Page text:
. . .it shall be better for the Lamanites than for you except ye shall repent. For behold, [the Lamanites] are more righteous than you, for they have not sinned against that great knowledge which ye have received; therefore the Lord will be merciful unto them;

Righteousness is independent of tribal affiliation.

4 Nephi 1:17[51]

There were no robbers, nor murderers, neither were there Lamanites, nor any manner of-ites; but they were in one, the children of Christ, and heirs to the kingdom of God.

God's covenant people, when they are living righteously and in peace, are not divided socially but instead are "one," being "the children of Christ" and heirs of the Kingdom of God.

Expand Table

Did Church leaders believe the Book of Mormon taught intermarriage with Native American indigenous groups would make them more "white and delightsome"?

Yes, some did. In 1861, William W. Phelps recalled that Joseph Smith gave an 1831 revelation authorizing missionaries in Missouri to take Native American women as wives and that this would cause their "posterity [to] become white, delightsome, and just."[52] Some twentieth-century leaders also echoed this view.[53]

Did Church leaders use the Book of Mormon to defend the priesthood/temple restrictions?

No. Church leaders and authors who commented on the Book of Mormon understood it to be more relevant to Indigenous Americans or "Lamanites" than peoples of African descent.[54] Sometimes, however, Church leaders and members used the Book of Mormon to advocate for race-based judgments more generally.[55]

Has the Book of Mormon affected the way Latter-day Saints see Indigenous Americans?

Yes, probably. Latter-day Saints see Indigenous Americans as descendants of Book of Mormon peoples and thus, as members of the House of Israel.[56] Since at least the mid-nineteenth century, they have considered themselves to be special supporters of Indigenous American peoples, including special missions to Indian reservations and Latin America in the nineteenth and twentieth centuries.[57][58]

Did Joseph Smith change the original words like "white and delightsome" to "pure and delightsome" in the Book of Mormon to be less racist?

Probably not. Although Joseph was relatively sympathetic towards Black Americans,[59] he still maintained racist views and it's unlikely that the edits made were to be less racist.[60] In the 1840 version of the Book of Mormon, Joseph Smith made the change in the verse now 2 Nephi 30:6.;[61] however, he left the term "white" that may refer to skin color, in six other places.[62]

Were the chapter headings in the Book of Mormon changed to be less racist?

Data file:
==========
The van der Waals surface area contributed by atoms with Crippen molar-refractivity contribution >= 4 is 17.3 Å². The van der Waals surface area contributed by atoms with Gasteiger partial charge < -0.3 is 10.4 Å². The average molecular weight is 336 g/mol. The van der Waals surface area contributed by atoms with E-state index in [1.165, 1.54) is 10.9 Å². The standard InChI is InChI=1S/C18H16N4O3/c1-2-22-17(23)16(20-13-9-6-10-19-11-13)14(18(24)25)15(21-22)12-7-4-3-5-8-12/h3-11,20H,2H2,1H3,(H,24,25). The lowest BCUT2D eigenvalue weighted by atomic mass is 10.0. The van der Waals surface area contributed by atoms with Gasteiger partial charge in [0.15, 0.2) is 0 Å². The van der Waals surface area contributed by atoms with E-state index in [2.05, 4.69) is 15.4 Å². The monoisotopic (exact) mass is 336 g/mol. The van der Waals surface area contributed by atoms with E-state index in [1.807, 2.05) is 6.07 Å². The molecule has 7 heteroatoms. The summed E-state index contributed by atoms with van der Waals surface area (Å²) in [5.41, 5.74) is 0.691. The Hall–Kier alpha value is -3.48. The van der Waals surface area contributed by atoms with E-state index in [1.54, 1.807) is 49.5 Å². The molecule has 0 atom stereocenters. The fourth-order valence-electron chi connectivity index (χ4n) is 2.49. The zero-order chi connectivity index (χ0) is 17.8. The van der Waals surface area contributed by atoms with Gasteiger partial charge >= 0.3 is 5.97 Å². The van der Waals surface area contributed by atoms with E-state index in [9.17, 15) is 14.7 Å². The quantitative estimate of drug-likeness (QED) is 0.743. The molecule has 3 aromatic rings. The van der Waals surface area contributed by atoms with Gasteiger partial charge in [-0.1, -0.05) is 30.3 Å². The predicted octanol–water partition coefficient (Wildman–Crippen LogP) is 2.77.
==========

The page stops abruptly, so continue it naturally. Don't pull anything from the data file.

Yes, probably. In 2010, the phrase "skin of blackness"[63] was removed from a heading as well as the phrase "a dark, filthy, and loathsome people" in the online version of the Book of Mormon.[64] While the text of these sections remains the same, the headers were changed to emphasize that the Lamanites were spiritually lost.[65]

Has the Church condemned racism?

Yes. The Church has stated, "Church leaders today unequivocally condemn all racism, past and present, in any form."[66] The Book of Mormon condemns racism as well[67] and states that "all are alike unto God."[68]

The Facts

  • The Book of Mormon records around 1,000 years of tribal conflict which include negative stereotyping of various tribes.

  • Some Book of Mormon prophets expressed racist sentiments towards other tribes.

  • Nephi, Alma, and Jacob refer to the "skin of blackness" of the Lamanites as a "curse."

  • Scholars have debated if the "skin of blackness" is literal or symbolic.

  • The Book of Mormon includes teachings that condemn racial prejudice.

  • In 2010, the Church removed racial references from the headings of 2 Nephi 5 and Mormon 5.

Our Take

The Book of Mormon is an indispensable part of a testimony of the restored gospel. But, is the Book of Mormon racist? Did its recording prophets discriminate against others based on ethnicity? Are some events in the record inherently racist, or suggest a God that is racist? These are serious questions, and represent an important faith issue that requires consideration.

The Book of Mormon text presents a complicated view of lineage and ethnic identity spanning about 1,000 years of history. During that history, tribal groups fought both physically and ideologically. Nephite prophets often characterize Lamanites in negative terms such as "lazy" and "bloodthirsty," and associated that people with a "mark," a "curse," and a "skin of blackness." In many places, it seems clear that these characterizations are negative ethnic stereotypes. In other places, it appears these characterizations are used with primarily symbolic or spiritual meaning.

However, elsewhere in the record, a prophet of God affirms "all are alike unto God" and "denieth none that come unto him, both black and white, bond and free."

The title page of the Book of Mormon tells us that if there are mistakes in the book, they are the mistakes of men. Truth comes from the Holy Ghost, which affirms the truths of the gospel of Jesus Christ found in the book. Today, the Church denounces racism wherever it is found and preaches the universal love of the Savior Jesus Christ for all people.

What's Your Take?

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These takes are curated for a general audience and may contain minor edits when posted.
  • K.C.
    I don’t agree with the rather blunt “yes, in some ways” about the BoM being racist. Perhaps with certain readings or interpretations by our standards. But many of the beliefs of the BoM interpreted this way are merely interpretations and don’t align with the overall message.